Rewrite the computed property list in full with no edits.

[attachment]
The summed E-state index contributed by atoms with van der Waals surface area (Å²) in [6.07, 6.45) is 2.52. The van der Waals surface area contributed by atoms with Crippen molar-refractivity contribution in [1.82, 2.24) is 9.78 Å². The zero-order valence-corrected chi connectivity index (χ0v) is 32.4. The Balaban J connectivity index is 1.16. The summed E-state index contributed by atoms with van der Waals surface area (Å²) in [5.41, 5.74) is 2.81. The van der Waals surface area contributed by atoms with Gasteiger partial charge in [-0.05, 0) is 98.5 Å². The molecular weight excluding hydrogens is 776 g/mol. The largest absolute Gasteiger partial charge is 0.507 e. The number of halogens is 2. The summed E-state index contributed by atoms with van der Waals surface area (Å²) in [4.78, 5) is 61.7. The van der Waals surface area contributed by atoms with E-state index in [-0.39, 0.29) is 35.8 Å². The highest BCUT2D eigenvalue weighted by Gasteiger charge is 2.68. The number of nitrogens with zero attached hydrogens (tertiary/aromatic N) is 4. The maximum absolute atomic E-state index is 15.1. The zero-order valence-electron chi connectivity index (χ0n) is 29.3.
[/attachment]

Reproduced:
The summed E-state index contributed by atoms with van der Waals surface area (Å²) in [6.07, 6.45) is 2.52. The van der Waals surface area contributed by atoms with Crippen molar-refractivity contribution in [1.82, 2.24) is 9.78 Å². The zero-order valence-corrected chi connectivity index (χ0v) is 32.4. The Balaban J connectivity index is 1.16. The summed E-state index contributed by atoms with van der Waals surface area (Å²) in [5.41, 5.74) is 2.81. The van der Waals surface area contributed by atoms with Gasteiger partial charge in [-0.05, 0) is 98.5 Å². The molecular weight excluding hydrogens is 776 g/mol. The largest absolute Gasteiger partial charge is 0.507 e. The number of halogens is 2. The summed E-state index contributed by atoms with van der Waals surface area (Å²) in [4.78, 5) is 61.7. The van der Waals surface area contributed by atoms with E-state index in [-0.39, 0.29) is 35.8 Å². The highest BCUT2D eigenvalue weighted by Gasteiger charge is 2.68. The number of nitrogens with zero attached hydrogens (tertiary/aromatic N) is 4. The maximum absolute atomic E-state index is 15.1. The zero-order valence-electron chi connectivity index (χ0n) is 29.3.